See also (Alfano 2014, forthcoming) for very interesting discussions on further potential connections between virtue epistemology and the extended cognition and extended mind hypotheses.
Making observations through a telescope can clearly qualify as a case of cognitive extension as it is a dynamical process that involves ongoing reciprocal interactions between the agent and the artifact. Moving the telescope around, while adjusting the lenses, generates certain effects (e.g., shapes on the lens of the telescope), whose feedback drives the ongoing cognitive loops along. Eventually, as the process unfolds, the coupled system of the agent and his telescope is able to identify—that is, see—the target satellite.
To be clear, “epistemic community”, as it is here intended, refers only to a sum of individual epistemic agents and not to any entity that is over and above that sum.
Driving the car then, plays the role of the overall extended belief-forming process.
For a detailed argument on how we can reveal the social nature of several aspects of scientific knowledge by combining virtue reliabilism with active externalism, see Palermos (forthcoming). For an account of the epistemology of scientific artifacts from a philosopher’s of science point of view see (van Fraasen 2001, 2008). See also (Toon 2014).
It should be noted that there is no problem with the act of epistemically grouping all these cases in such a way, even if, in addition to all the obvious differences of mere physical implementation between the above belief-forming processes, they also differ in other epistemically relevant ways. For example, one epistemically relevant way to differentiate between the above processes is to accentuate the role that one’s society plays with respect to the relevant mechanisms of forming one’s belief: Specifically, given the above analysis, in cases of coverage-supported beliefs, one’s society plays merely the role of an enabling condition for one’s belief-forming process to exist; in cases of testimony, one’s society provides one with the information one ends up believing; and in cases of knowledge on the basis of epistemic artifacts, one’s society is the source of one’s belief-forming process itself. Similarly, another epistemically relevant way to differentiate between these cases is in terms of how one’s evidence is associated with one’s epistemic community: In coverage support, the agent relies on the community for not providing relevant evidence; in cases of testimony the agent relies on the society for providing him with relevant evidence; and in cases of instrument-mediated belief, the agent relies on the community having built some instrument, indicating that, occasionally, there must be relevant evidence ‘out there’ to be accessed via the target instrument. Despite all these possible ways to (epistemically) differentiate between these cases, however, the fact remains: In all of them, the agents’ cognitive successes are partly creditable to their epistemic communities, allowing them, according to CAK, to all qualify as clear cases of weak epistemic anti-individualism.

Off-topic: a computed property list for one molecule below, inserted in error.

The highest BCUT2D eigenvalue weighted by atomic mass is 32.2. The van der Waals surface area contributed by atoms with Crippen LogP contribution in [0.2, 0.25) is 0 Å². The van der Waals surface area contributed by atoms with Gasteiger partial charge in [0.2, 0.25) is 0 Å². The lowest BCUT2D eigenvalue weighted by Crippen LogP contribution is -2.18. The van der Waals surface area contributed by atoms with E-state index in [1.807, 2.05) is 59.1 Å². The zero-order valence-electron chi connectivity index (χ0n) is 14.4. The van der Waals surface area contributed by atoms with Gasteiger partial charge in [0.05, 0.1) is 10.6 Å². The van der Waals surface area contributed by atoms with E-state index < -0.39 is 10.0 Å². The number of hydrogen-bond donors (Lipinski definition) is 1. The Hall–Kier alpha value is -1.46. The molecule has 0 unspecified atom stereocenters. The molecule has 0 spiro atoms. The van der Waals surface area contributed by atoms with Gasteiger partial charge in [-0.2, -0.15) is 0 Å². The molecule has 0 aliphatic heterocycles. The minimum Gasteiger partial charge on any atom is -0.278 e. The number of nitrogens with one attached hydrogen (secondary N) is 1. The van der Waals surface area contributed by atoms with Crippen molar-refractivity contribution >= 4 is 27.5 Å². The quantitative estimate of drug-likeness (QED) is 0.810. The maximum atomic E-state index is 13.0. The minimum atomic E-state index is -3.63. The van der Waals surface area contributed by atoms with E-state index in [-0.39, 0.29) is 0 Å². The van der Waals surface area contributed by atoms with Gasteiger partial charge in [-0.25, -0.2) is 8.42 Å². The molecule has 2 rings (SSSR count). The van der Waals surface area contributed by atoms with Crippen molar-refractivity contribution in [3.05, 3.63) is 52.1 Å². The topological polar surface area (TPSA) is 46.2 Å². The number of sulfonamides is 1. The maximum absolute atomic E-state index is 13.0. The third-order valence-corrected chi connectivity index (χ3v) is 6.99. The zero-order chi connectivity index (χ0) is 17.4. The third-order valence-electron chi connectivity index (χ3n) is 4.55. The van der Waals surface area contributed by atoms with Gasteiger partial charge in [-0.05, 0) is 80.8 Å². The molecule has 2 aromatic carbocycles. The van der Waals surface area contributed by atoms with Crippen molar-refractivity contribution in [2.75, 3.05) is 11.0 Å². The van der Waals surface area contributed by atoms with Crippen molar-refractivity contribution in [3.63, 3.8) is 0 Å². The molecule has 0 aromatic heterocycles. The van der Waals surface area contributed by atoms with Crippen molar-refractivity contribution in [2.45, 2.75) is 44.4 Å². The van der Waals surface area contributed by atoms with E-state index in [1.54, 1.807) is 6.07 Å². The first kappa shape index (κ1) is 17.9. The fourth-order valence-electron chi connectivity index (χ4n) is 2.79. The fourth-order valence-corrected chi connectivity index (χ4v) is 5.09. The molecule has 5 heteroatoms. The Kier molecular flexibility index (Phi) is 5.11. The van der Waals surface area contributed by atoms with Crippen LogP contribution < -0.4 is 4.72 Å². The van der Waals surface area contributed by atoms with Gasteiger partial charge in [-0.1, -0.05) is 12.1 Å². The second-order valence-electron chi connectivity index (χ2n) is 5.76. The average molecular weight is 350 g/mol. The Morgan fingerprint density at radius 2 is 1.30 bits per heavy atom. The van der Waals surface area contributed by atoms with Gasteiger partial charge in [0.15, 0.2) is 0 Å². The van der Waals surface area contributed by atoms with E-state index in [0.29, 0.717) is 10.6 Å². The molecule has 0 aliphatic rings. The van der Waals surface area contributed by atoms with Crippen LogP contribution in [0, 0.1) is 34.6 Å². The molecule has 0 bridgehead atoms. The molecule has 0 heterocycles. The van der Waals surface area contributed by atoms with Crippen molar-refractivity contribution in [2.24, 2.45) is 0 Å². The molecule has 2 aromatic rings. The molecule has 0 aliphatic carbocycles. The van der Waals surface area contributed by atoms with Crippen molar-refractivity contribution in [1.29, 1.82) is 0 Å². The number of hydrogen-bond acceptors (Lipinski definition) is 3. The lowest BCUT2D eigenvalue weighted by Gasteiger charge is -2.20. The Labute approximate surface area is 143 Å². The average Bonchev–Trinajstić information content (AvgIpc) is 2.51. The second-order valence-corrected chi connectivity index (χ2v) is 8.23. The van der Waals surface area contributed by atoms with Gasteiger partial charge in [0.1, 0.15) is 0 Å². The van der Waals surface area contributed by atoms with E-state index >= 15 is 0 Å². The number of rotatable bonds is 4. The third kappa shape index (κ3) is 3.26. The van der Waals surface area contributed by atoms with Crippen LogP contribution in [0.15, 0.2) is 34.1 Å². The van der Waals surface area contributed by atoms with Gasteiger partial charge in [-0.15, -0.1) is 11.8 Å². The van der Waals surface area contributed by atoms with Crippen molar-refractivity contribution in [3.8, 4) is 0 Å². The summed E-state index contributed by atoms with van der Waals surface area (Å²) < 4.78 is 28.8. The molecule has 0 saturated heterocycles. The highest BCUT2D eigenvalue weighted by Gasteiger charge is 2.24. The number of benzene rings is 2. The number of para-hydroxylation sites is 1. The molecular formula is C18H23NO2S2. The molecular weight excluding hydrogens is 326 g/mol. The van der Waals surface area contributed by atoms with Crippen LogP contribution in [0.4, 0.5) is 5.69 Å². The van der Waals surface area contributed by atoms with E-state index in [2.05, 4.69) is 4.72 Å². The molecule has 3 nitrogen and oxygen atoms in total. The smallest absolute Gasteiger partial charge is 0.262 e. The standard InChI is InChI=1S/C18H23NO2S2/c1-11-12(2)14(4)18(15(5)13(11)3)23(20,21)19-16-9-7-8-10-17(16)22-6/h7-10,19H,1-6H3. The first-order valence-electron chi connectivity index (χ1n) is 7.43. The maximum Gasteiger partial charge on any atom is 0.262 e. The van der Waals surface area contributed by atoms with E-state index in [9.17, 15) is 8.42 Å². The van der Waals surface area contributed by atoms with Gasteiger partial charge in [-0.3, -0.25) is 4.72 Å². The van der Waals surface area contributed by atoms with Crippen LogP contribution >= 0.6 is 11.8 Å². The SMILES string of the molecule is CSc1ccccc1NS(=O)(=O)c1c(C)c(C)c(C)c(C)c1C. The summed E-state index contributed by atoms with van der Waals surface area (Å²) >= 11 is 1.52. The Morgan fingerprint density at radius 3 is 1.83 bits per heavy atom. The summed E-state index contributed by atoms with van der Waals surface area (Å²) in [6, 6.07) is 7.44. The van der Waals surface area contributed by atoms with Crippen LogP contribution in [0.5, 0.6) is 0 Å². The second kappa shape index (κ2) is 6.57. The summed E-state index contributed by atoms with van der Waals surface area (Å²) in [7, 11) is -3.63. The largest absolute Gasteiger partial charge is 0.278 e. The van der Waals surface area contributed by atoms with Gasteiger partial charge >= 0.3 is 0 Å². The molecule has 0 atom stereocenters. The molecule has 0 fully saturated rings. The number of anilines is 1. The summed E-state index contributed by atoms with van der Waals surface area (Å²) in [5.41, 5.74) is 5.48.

Of course this is going to be no easy task, and its feasibility will largely depend on whether one is a reductionist or anti-reductionist about testimonial knowledge. While it is beyond the scope of the present paper to expand on this issue, on one hand, the combination of epistemic internalism and reductionism about testimonial justification is rather problematic, because internalism has a hard time accounting for inductive knowledge (Greco 1999). On the other hand, prima facie, epistemic internalism and anti-reductionism about testimonial justification is a rather unfitting match. See also fn. 40.
Perhaps, it would be more accurate to say here that internalist conditions on knowledge are likely to be tied to strong individualism, are they not to be transformed beyond recognition. For an extended discussion of how both access and mentalist (Conee and Feldman 2001) internalism can be given an anti-individualistic reading, see (Carter and Palermos 2014).
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I am very thankful to Adam Carter and Duncan Pritchard for feedback in previous drafts of this paper. I am also grateful to two anonymous referees for Erkenntnis for their very insightful comments. Research into the area of this paper was supported by the AHRC-funded ‘Extended Knowledge’ Project, based at the Eidyn research centre, University of Edinburgh.
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Palermos, S.O. Spreading the Credit: Virtue Reliabilism and Weak Epistemic Anti-Individualism. Erkenn 81, 305–334 (2016). https://doi.org/10.1007/s10670-015-9741-2
- True Belief
- Gettier Case
- Epistemic Community
- Doxastic Justification
- Cognitive Success